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Some Scary Stuff From The 80S


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This below article appeared in the April 1979 issue of The Journal of Irreproducible Results, a "science humor" magazine. It tells you how to build your own atomic bomb, and it's based on sound science, even if it's not exactly applicable in the real world.

Annihilation Enterprises'
Construction Project: Atomic Bomb


Worldwide controversy has been generated recently by several United States government websites removing, or restricting access to, material regarding technical aspects of nuclear weapons; specifically, how to make an atomic bomb. The reason usually given by the Administration is that National Security would be compromised if such information were generally available. But, since it is commonly known that all of the information is publicly available in most major metropolitan libraries, obviously the Administration's officially stated position is covering up a more important factor; namely, that such atomic devices would prove too difficult for the average citizen to construct. The United States government cannot afford to insult the vast majorities by insinuating that they do not have the intelligence of a cabbage, and thus the "official" press releases claim National Security as a blanket restriction.

The rumors that have unfortunately occurred as a result of widespread misinformation can (and must) be cleared up now, for the construction project this month is the construction of a nuclear device, which will hopefully clear up any misconceptions you might have about such a project. We will see how easy it is to make a device of your very own in ten easy steps, to have and hold as you see fit, without annoying interference from the government or the courts.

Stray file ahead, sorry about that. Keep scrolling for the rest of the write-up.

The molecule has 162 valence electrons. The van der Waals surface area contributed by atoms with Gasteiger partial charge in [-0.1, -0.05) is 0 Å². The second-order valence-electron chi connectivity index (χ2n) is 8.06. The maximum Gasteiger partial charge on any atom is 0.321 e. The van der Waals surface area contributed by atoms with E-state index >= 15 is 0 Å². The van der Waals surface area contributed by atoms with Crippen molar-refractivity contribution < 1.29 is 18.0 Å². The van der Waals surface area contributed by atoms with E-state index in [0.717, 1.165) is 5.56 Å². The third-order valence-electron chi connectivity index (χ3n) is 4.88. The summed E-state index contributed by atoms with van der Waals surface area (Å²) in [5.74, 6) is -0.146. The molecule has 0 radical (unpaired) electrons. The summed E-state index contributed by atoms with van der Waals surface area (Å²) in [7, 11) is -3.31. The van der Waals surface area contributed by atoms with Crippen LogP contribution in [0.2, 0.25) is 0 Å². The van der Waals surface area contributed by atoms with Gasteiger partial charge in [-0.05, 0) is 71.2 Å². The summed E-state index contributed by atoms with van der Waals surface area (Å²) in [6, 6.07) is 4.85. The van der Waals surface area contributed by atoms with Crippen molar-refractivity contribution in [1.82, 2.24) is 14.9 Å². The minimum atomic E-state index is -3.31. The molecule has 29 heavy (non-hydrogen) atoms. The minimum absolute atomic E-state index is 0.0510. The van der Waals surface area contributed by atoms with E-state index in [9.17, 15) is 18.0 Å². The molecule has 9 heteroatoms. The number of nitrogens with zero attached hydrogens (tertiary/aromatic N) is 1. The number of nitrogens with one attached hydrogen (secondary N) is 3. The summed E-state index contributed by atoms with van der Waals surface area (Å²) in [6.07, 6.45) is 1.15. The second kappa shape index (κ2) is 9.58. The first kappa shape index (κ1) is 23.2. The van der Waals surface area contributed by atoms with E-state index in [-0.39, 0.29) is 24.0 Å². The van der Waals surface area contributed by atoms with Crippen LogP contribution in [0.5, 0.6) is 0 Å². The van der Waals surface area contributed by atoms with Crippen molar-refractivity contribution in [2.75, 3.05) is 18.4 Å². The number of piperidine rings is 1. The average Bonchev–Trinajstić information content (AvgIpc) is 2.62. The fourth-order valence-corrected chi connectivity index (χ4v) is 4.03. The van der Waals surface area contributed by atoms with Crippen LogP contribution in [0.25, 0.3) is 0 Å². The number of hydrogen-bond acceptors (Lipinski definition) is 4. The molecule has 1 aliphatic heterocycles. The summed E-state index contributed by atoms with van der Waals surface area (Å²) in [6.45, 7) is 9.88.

The project will cost between $5,000 and $30,000 dollars, depending on how fancy you want the final product to be. Since last week's column, "Let's Make a Time Machine", was received so well in the new step-by-step format, this month's column will follow the same format.


1. First, obtain about 25 pounds (~10 kg) of Plutonium239 at your local supplier (see NOTES 1 & 2). A nuclear power plant is not recommended, as you'll have to extract and separate it from spent fuel rods, and it's a messy job. Besides, large quantities of missing Plutonium tends to make plant engineers unhappy. We suggest that you contact one of the former Soviet Republics, or perhaps the Junior Achievement in your neighborhood.


Fig. 1The sheet metal and the completed enclosure. A small rolling toolbox was chosen for the design, because of the ease of transport. Note the various stickers, which add believability to the disguise.